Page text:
A letter written by Drummond to Jonson in this very month, and probably only a few days after their conversation, has been preserved :

‘TO HIS WORTHY FRIEND, MR BENJAMIN JONSON.

‘SIR—Here you have that epigram you desired, with another of the like argument. If there be any other thing in this country (unto which my power can reach), command it; there is nothing I wish more than to be in the calendar of them who love you. I have heard from court that the late masque was not so much approved of the king as in former times, and that your absence was regretted—such applause hath true worth, even of those who otherwise are not for it. Thus, to the next occasion taking my leave, I remain

Your loving friend,

WILLIAM DRUMMOND.

January 17, 1619.’

From a consideration of the whole circumstances, it is most likely that Jonson had spent some time in autumn with his Lennox friends, and thus been introduced to the romantic beauties of Loch Lomond, and perhaps also to the romantic sports indulged in by the gentry of its neighbourhood. Certain it is, from Drummond’s report of his conversations, that he designed ‘to write a Fisher or Pastoral Play, and make the stage of it on the Lomond Lake.’ And after he had returned to London, Drummond sent him ‘a description of Loch Lomond, with a map of Inch Merinoch,’ which, he says, ‘may by your book be made most famous.’ It is possible, however, that this description of Loch Lomond and map of Inch Merinoch—one of the many isles in the lake—may have been intended for a prose work, which he also contemplated writing—namely, his ‘Foot Pilgrimage’ to Scotland, which, with a feeling very natural in one who found so much to admire where so little had been known, he spoke of entitling A Discovery. Unfortunately, this work, as well as a poem in which he called Edinburgh

‘The Heart of Scotland, Britain’s other eye;

has not been preserved to us. We can readily see that the work contemplated must have been of a general character, for Jonson wrote to Drummond (London, May 10, 1619), not merely for ‘some things concerning the Loch of Lomond,’ but for copies of. ‘the inscriptions at Pinkie,’ referring probably to the Roman antiquities which had been found in Queen Mary’s time at Inveresk, and also bids him ‘urge Mr James Scott,’ and send ‘what else you can procure for me with all speed.’ The king, he adds, was ‘pleased to hear of the purpose of my book.’ How much to be regretted that we have not the Scotland of that day delineated by so vigorous a pen as that of the author of Sejanus!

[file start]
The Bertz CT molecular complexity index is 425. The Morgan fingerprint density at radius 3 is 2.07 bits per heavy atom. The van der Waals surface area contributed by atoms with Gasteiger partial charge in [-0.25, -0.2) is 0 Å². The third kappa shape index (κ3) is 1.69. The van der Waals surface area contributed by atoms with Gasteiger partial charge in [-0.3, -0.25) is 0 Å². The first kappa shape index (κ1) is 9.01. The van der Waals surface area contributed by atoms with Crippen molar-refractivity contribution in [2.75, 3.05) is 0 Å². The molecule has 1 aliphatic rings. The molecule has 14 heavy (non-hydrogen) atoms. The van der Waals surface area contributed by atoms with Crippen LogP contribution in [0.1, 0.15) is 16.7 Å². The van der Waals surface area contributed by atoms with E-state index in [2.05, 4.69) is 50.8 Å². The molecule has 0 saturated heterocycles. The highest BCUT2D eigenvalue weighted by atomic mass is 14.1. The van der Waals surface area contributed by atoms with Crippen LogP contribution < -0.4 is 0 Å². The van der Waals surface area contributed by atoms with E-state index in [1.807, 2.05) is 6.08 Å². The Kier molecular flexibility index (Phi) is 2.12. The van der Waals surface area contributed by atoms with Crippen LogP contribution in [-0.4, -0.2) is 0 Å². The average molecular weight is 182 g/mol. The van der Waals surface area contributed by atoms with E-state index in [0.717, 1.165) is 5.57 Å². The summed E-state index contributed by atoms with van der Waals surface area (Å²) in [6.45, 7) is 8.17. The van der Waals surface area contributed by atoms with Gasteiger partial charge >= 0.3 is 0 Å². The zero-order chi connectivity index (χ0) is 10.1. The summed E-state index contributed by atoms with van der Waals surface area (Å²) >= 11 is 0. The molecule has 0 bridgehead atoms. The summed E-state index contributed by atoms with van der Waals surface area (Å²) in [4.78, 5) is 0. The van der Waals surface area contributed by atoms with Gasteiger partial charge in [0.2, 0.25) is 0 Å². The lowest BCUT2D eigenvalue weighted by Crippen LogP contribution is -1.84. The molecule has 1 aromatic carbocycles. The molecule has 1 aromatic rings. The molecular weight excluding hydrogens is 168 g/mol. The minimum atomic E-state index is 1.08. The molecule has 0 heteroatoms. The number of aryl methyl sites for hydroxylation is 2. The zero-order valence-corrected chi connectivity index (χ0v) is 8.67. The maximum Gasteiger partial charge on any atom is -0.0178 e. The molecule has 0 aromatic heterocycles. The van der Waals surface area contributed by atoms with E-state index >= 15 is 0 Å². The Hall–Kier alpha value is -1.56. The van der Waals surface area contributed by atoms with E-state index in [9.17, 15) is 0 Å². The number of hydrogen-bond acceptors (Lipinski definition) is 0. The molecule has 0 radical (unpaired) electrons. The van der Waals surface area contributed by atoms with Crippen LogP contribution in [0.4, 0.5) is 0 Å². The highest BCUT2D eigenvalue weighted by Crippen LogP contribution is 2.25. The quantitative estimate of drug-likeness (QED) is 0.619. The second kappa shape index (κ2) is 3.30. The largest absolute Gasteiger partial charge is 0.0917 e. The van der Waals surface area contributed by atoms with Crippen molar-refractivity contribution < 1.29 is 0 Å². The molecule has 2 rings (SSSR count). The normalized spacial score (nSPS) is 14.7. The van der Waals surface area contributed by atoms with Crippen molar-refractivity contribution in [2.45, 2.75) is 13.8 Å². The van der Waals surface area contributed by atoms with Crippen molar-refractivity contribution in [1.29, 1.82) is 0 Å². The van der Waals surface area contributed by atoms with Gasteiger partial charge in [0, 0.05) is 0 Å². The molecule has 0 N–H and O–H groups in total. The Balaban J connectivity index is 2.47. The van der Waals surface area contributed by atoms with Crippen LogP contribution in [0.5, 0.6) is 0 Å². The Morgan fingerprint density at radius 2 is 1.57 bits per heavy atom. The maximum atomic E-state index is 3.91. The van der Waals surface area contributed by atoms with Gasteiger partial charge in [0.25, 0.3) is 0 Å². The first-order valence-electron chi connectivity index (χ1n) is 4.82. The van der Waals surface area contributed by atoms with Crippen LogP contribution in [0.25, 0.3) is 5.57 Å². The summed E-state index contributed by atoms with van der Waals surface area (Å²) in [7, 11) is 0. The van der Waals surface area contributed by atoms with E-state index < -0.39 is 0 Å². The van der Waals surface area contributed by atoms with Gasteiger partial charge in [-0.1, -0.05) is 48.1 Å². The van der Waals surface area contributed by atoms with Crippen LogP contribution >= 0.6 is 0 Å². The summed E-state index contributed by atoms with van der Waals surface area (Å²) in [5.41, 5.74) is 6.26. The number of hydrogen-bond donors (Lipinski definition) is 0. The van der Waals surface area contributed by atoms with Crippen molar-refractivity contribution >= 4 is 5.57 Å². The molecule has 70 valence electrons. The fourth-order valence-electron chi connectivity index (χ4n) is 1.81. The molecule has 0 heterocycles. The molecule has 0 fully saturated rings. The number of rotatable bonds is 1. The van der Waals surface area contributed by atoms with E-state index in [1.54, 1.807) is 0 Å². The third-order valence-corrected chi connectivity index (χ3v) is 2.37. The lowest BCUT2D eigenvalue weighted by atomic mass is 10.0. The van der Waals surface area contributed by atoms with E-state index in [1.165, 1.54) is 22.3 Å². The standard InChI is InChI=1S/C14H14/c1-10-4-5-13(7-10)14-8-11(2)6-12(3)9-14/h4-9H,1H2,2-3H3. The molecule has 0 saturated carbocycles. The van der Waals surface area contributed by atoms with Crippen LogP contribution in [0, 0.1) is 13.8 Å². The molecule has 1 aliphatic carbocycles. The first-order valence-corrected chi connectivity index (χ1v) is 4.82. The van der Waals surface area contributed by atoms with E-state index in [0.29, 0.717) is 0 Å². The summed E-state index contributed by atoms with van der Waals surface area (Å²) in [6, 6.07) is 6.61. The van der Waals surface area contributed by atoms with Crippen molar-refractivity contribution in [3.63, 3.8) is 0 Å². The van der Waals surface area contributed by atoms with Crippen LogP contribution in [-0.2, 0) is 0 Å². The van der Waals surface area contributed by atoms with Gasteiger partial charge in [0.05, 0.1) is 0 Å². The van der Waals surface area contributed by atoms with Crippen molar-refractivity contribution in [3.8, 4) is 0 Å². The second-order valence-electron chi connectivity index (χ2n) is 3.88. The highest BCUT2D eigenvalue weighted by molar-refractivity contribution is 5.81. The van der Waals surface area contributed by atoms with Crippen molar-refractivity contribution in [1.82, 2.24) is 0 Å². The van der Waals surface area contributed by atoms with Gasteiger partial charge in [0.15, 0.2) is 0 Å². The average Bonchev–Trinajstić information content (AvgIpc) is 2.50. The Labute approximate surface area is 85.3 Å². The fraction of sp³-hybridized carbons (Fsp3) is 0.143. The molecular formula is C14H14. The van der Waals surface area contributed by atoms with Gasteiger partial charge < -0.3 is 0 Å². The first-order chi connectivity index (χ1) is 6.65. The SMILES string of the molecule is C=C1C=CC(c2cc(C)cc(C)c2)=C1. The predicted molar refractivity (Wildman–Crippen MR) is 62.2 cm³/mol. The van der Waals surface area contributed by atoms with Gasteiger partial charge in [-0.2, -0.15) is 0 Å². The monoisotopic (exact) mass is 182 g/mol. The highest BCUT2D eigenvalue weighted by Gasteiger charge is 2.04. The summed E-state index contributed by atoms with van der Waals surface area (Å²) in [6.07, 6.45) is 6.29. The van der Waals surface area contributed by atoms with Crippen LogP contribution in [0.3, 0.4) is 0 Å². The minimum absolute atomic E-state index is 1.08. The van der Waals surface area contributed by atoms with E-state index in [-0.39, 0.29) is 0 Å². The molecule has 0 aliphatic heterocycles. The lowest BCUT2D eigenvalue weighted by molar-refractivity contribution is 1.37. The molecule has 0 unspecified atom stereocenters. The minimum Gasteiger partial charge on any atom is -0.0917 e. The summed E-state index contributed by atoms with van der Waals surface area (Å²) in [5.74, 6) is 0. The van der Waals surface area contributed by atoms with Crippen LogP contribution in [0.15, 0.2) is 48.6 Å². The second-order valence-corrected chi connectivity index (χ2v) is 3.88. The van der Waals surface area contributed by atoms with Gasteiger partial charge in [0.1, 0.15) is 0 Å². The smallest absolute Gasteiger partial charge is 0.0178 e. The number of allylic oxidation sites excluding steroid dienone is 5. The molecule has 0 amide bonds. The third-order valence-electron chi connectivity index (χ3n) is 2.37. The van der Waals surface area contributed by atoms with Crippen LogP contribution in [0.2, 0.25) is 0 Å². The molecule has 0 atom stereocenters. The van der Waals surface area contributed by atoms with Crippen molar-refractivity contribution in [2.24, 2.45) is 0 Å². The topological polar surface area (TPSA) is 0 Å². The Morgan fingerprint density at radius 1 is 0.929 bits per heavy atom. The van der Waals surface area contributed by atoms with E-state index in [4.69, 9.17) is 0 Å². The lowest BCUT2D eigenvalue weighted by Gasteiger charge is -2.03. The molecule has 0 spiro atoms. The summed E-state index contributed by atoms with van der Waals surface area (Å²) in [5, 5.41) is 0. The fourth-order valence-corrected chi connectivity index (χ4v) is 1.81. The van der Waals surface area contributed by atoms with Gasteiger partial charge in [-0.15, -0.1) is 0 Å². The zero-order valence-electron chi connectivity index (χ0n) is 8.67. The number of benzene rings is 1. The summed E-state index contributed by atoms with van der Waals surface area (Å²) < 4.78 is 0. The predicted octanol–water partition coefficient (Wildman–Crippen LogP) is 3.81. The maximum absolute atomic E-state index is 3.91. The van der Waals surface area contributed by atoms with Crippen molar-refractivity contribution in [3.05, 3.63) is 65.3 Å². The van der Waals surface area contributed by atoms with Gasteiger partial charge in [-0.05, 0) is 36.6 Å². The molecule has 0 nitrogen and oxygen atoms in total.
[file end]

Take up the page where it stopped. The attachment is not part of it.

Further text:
The last visit Jonson paid in Scotland was to Drummond at Hawthornden in the month of April, just before his return to London, which, as we see, he had reached before the 10th of May. He lived with Drummond on that occasion three weeks, enjoying, doubtless, the vernal beauties of that romantic spot, as well as the converse of his friend, and the more substantial hospitalities for which, if Drummond be right, he had only too keen a relish. Their parting—which, by Scottish use and wont, would be under the Covine Tree, when royal Ben set out on foot as before to return to London—who but wishes he could picture as it really was! Jonson’s letter of the 10th May, written soon after his arrival in London, and breathing of the feelings which his excursion had excited, may aptly conclude this notice:

‘TO MY WORTHY, HONOURED, AND BELOVED FRIEND,
MR W. DRUMMOND.